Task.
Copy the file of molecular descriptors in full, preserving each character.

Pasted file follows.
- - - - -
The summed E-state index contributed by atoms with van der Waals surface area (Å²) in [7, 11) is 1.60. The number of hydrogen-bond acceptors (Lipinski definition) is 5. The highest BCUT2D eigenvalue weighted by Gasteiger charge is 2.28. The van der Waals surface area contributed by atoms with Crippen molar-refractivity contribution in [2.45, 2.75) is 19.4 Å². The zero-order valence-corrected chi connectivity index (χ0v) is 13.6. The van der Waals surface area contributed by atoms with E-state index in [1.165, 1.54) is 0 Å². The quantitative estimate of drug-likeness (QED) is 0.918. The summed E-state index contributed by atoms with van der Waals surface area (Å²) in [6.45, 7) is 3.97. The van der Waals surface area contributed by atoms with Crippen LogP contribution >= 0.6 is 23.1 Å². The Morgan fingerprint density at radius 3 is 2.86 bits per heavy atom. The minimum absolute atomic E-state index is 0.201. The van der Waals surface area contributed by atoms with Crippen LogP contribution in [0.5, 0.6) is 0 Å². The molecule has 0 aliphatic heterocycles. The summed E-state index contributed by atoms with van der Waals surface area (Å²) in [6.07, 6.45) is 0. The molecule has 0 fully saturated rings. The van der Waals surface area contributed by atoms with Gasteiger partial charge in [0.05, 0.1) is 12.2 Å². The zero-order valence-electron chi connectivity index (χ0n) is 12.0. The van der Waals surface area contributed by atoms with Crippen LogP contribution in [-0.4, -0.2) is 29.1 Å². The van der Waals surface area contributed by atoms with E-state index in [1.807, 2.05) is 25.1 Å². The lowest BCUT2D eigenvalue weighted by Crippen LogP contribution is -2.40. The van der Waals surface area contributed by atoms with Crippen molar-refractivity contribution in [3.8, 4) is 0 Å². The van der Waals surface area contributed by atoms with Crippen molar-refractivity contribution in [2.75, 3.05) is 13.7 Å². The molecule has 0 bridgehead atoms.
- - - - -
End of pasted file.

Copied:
The summed E-state index contributed by atoms with van der Waals surface area (Å²) in [7, 11) is 1.60. The number of hydrogen-bond acceptors (Lipinski definition) is 5. The highest BCUT2D eigenvalue weighted by Gasteiger charge is 2.28. The van der Waals surface area contributed by atoms with Crippen molar-refractivity contribution in [2.45, 2.75) is 19.4 Å². The zero-order valence-corrected chi connectivity index (χ0v) is 13.6. The van der Waals surface area contributed by atoms with E-state index in [1.165, 1.54) is 0 Å². The quantitative estimate of drug-likeness (QED) is 0.918. The summed E-state index contributed by atoms with van der Waals surface area (Å²) in [6.45, 7) is 3.97. The van der Waals surface area contributed by atoms with Crippen LogP contribution >= 0.6 is 23.1 Å². The Morgan fingerprint density at radius 3 is 2.86 bits per heavy atom. The minimum absolute atomic E-state index is 0.201. The van der Waals surface area contributed by atoms with Crippen LogP contribution in [0.5, 0.6) is 0 Å². The molecule has 0 aliphatic heterocycles. The summed E-state index contributed by atoms with van der Waals surface area (Å²) in [6.07, 6.45) is 0. The molecule has 0 fully saturated rings. The van der Waals surface area contributed by atoms with Gasteiger partial charge in [0.05, 0.1) is 12.2 Å². The zero-order valence-electron chi connectivity index (χ0n) is 12.0. The van der Waals surface area contributed by atoms with Crippen LogP contribution in [-0.4, -0.2) is 29.1 Å². The van der Waals surface area contributed by atoms with E-state index in [1.807, 2.05) is 25.1 Å². The lowest BCUT2D eigenvalue weighted by Crippen LogP contribution is -2.40. The van der Waals surface area contributed by atoms with Crippen molar-refractivity contribution in [3.8, 4) is 0 Å². The van der Waals surface area contributed by atoms with Crippen molar-refractivity contribution in [2.75, 3.05) is 13.7 Å². The molecule has 0 bridgehead atoms.